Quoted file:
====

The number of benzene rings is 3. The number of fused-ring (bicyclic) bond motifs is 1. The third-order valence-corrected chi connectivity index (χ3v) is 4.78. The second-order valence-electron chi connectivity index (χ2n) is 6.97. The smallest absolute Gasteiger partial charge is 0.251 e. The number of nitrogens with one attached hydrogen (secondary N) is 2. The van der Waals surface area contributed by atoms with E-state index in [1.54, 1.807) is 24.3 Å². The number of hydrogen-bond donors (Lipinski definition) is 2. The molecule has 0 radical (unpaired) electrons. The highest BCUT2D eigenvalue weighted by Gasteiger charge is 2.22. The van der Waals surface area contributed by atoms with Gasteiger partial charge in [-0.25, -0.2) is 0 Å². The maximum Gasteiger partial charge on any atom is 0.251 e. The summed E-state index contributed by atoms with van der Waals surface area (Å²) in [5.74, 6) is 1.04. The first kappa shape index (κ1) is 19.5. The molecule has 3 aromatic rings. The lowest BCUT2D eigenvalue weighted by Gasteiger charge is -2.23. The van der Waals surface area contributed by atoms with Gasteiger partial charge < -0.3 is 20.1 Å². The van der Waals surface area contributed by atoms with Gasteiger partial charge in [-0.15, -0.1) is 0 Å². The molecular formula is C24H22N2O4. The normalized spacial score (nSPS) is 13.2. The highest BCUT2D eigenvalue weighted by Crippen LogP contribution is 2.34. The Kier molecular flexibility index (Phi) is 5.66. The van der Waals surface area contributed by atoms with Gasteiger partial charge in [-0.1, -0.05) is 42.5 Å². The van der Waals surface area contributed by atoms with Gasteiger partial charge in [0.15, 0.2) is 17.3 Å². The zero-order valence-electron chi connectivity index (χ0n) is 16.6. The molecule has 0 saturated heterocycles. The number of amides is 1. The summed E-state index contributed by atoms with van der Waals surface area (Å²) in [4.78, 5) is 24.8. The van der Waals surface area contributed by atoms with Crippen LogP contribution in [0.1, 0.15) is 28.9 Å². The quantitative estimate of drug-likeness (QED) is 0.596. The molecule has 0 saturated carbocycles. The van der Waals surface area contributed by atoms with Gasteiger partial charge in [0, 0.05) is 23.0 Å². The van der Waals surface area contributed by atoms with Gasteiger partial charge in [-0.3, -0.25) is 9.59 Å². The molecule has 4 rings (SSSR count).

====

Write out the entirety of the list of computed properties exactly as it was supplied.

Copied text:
The number of benzene rings is 3. The number of fused-ring (bicyclic) bond motifs is 1. The third-order valence-corrected chi connectivity index (χ3v) is 4.78. The second-order valence-electron chi connectivity index (χ2n) is 6.97. The smallest absolute Gasteiger partial charge is 0.251 e. The number of nitrogens with one attached hydrogen (secondary N) is 2. The van der Waals surface area contributed by atoms with E-state index in [1.54, 1.807) is 24.3 Å². The number of hydrogen-bond donors (Lipinski definition) is 2. The molecule has 0 radical (unpaired) electrons. The highest BCUT2D eigenvalue weighted by Gasteiger charge is 2.22. The van der Waals surface area contributed by atoms with Gasteiger partial charge in [-0.25, -0.2) is 0 Å². The maximum Gasteiger partial charge on any atom is 0.251 e. The summed E-state index contributed by atoms with van der Waals surface area (Å²) in [5.74, 6) is 1.04. The first kappa shape index (κ1) is 19.5. The molecule has 3 aromatic rings. The lowest BCUT2D eigenvalue weighted by Gasteiger charge is -2.23. The van der Waals surface area contributed by atoms with Gasteiger partial charge < -0.3 is 20.1 Å². The van der Waals surface area contributed by atoms with Gasteiger partial charge in [-0.15, -0.1) is 0 Å². The molecular formula is C24H22N2O4. The normalized spacial score (nSPS) is 13.2. The highest BCUT2D eigenvalue weighted by Crippen LogP contribution is 2.34. The Kier molecular flexibility index (Phi) is 5.66. The van der Waals surface area contributed by atoms with Gasteiger partial charge in [-0.1, -0.05) is 42.5 Å². The van der Waals surface area contributed by atoms with Gasteiger partial charge in [0.15, 0.2) is 17.3 Å². The zero-order valence-electron chi connectivity index (χ0n) is 16.6. The molecule has 0 saturated heterocycles. The number of amides is 1. The summed E-state index contributed by atoms with van der Waals surface area (Å²) in [4.78, 5) is 24.8. The van der Waals surface area contributed by atoms with Crippen LogP contribution in [0.1, 0.15) is 28.9 Å². The quantitative estimate of drug-likeness (QED) is 0.596. The molecule has 0 saturated carbocycles. The van der Waals surface area contributed by atoms with Gasteiger partial charge in [0, 0.05) is 23.0 Å². The van der Waals surface area contributed by atoms with Gasteiger partial charge in [-0.3, -0.25) is 9.59 Å². The molecule has 4 rings (SSSR count).